Reeling it inYou think you can outrun speedsters like this by reeling faster? Not likely. (Photo: Lenny Rudow)

The level of the fish in the water column is another factor you'll need to take into account when retrieving. As fish move deeper or shallower, you have three ways to get your lure to the appropriate depth: retrieve more slowly (to get deeper) or more quickly (to stay shallower); add or subtract weight; or modulate depth with retrieve style.

How do you know the depth of your lure in the first place? Lures fall at different speeds depending on weight, shape, and how they're "dressed" (with hairs, feathers, and so on). Even the size and type of line they're tied to can have an effect. So you need to use the countdown method to establish a baseline. The countdown method is simple: Drop your lure overboard and count how long it takes to hit bottom. Then do some simple math to figure out where your lure is after X seconds of sink time. Let's say you're in 30 feet of water, for example, and the fish are at mid-depth. If it takes your lure 20 seconds to hit bottom, you'll want to cast out, allow 10 seconds of sink time, and then begin your retrieve.

The key to catching more fish is to use the method that allows your lure to spend the most time at the appropriate depth and at the appropriate speed. Adding or subtracting weight is the least desirable alternative, because it forces you to re-rig and possibly use a lure that wouldn't otherwise be your first pick. Changing speed is also less than ideal, unless the fish coincidentally happen to be at just the right depth for the specific speed that just happens to be ideal for their activity level. That leaves us with modulating retrieve style, which may or may not work particularly well depending on how receptive the fish are to a rising/falling motion — because that's the retrieve style that will allow you to cover the widest range of depth.

Founder and lure in netWhen fishing for some species — flounder are the perfect example — the ability to get your lure to run at the right depth is imperative. (Photo: Lenny Rudow)

A rising/falling motion can be as minor-league as a rod-tip twitch that causes the lure to rise and fall just 6 inches, or it can be a sweeping lift of the rod tip followed by a drop of the rod, which causes the lure to move 6 feet up and down through the water column. Whichever you need to employ, always remember that most fish will strike a lure as it falls, but few will strike one as it zips upward. As a result, it becomes imperative that you don't drop your tip too quickly (or reel too slowly) and cause slack in your line as the lure sinks. Keep tension at all times so you'll feel the fish strike and know when to set the hook; allow slack to get into the line as that lure falls, and fish will grab it, then spit it back out without you ever knowing the lure was attacked.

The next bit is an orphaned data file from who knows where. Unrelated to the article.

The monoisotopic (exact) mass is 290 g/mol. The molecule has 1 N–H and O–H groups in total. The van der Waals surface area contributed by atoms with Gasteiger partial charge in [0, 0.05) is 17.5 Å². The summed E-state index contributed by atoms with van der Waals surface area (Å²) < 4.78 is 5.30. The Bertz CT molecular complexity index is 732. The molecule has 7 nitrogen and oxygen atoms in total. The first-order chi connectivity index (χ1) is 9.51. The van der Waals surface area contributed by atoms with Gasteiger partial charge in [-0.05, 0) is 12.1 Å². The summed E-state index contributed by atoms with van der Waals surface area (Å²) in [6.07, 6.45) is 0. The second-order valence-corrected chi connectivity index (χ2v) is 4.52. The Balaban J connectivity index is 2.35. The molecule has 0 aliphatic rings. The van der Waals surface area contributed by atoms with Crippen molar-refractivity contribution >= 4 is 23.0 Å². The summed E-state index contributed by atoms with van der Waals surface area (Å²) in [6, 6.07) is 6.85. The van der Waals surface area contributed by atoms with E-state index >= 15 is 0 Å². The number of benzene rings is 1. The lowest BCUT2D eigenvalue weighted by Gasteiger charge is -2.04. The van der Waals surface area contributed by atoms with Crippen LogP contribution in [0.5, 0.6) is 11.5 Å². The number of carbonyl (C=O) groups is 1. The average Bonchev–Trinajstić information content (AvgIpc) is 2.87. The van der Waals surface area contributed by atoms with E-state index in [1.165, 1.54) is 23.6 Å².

Motion Of The Ocean

The final part of the retrieve we need to address is the action you give the lure to make it lifelike. The rod tip jiggles, twitches, and jerks make that piece of plastic or metal seem to be alive. We've already talked about twitching or jiggling your rod tip to modulate depth, but at the same time, you need to envision how those twitches and sweeps make the lure look in the water. Lots of erratic twitching can be employed to make a lure look like an injured minnow, scared for its life. Steady, subtle motions can be used to make the lure appear to be unconcerned, but very much alive. And with some lures, we should note, using the rod to impart action isn't just unnecessary — it can be detrimental. This is true of lipped swimming plugs, for example, which get a lifelike wobble from their lip, and it's often true of bladed baits and spoons, which give off steady vibrations (that fish home in on) as they move through the water.

Which type of action will you want to use on any given day? First, watch how your lures move through the water as you work your rod and reel. Then take the fish's activity level into account. Consider how your retrieve will affect depth. Now, we're right back to the golden rule; try it one way, then another, and keep varying your retrieve until you figure out what works. If the bite slows up, remember that the effectiveness of retrieve style can change due to changes in tide, current, light levels, pressure systems, and a number of other fish-affecting factors. As time goes on and your experience builds, you'll notice patterns: Speckled trout often like a crazy-erratic retrieve as the tide changes, but once the current drops out, they like it slow and steady. The crappie in Lake X like a steady retrieve with an occasional twitch of the rod tip, but in Lake Y they prefer a lure that yo-yos up and down. The examples are endless — as are the different styles you can try, as you perfect your artful retrieves. 

— Published: June/July 2017